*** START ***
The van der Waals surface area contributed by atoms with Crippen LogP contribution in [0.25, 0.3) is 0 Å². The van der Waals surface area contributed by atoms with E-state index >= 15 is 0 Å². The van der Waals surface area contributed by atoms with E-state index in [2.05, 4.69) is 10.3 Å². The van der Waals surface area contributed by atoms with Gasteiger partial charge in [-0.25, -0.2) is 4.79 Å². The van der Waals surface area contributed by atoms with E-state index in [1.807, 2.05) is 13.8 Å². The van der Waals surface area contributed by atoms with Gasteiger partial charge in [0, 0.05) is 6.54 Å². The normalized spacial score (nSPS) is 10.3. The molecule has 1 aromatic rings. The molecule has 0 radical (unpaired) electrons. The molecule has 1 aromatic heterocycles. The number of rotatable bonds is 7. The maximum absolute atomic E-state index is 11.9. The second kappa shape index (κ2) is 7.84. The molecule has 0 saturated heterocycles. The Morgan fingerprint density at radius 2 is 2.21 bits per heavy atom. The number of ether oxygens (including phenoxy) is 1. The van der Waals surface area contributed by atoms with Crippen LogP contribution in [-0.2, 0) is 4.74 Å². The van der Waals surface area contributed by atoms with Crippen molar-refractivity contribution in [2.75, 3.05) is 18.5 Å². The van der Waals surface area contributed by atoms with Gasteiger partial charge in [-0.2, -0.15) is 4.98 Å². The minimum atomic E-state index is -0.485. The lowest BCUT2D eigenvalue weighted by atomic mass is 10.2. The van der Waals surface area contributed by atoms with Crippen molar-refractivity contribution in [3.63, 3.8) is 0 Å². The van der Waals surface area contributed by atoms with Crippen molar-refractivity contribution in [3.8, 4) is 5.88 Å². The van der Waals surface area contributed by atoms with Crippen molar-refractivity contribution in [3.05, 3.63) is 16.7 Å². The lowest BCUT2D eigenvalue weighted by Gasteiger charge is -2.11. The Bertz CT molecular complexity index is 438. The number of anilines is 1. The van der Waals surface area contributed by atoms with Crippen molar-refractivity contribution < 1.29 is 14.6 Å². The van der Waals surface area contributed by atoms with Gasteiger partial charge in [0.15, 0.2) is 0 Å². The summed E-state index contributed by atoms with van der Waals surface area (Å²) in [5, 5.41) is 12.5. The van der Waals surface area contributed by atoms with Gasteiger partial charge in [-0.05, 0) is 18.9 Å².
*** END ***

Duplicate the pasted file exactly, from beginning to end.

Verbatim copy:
The van der Waals surface area contributed by atoms with Crippen LogP contribution in [0.25, 0.3) is 0 Å². The van der Waals surface area contributed by atoms with E-state index >= 15 is 0 Å². The van der Waals surface area contributed by atoms with E-state index in [2.05, 4.69) is 10.3 Å². The van der Waals surface area contributed by atoms with Gasteiger partial charge in [-0.25, -0.2) is 4.79 Å². The van der Waals surface area contributed by atoms with E-state index in [1.807, 2.05) is 13.8 Å². The van der Waals surface area contributed by atoms with Gasteiger partial charge in [0, 0.05) is 6.54 Å². The normalized spacial score (nSPS) is 10.3. The molecule has 1 aromatic rings. The molecule has 0 radical (unpaired) electrons. The molecule has 1 aromatic heterocycles. The number of rotatable bonds is 7. The maximum absolute atomic E-state index is 11.9. The second kappa shape index (κ2) is 7.84. The molecule has 0 saturated heterocycles. The Morgan fingerprint density at radius 2 is 2.21 bits per heavy atom. The number of ether oxygens (including phenoxy) is 1. The van der Waals surface area contributed by atoms with Crippen LogP contribution in [-0.2, 0) is 4.74 Å². The van der Waals surface area contributed by atoms with Crippen molar-refractivity contribution in [2.75, 3.05) is 18.5 Å². The van der Waals surface area contributed by atoms with Gasteiger partial charge in [-0.2, -0.15) is 4.98 Å². The minimum atomic E-state index is -0.485. The lowest BCUT2D eigenvalue weighted by atomic mass is 10.2. The van der Waals surface area contributed by atoms with Crippen molar-refractivity contribution in [3.63, 3.8) is 0 Å². The van der Waals surface area contributed by atoms with Crippen molar-refractivity contribution in [3.8, 4) is 5.88 Å². The van der Waals surface area contributed by atoms with Crippen molar-refractivity contribution in [3.05, 3.63) is 16.7 Å². The lowest BCUT2D eigenvalue weighted by Gasteiger charge is -2.11. The Bertz CT molecular complexity index is 438. The number of anilines is 1. The van der Waals surface area contributed by atoms with Crippen molar-refractivity contribution < 1.29 is 14.6 Å². The van der Waals surface area contributed by atoms with Gasteiger partial charge in [0.15, 0.2) is 0 Å². The summed E-state index contributed by atoms with van der Waals surface area (Å²) in [5, 5.41) is 12.5. The van der Waals surface area contributed by atoms with Gasteiger partial charge in [-0.05, 0) is 18.9 Å².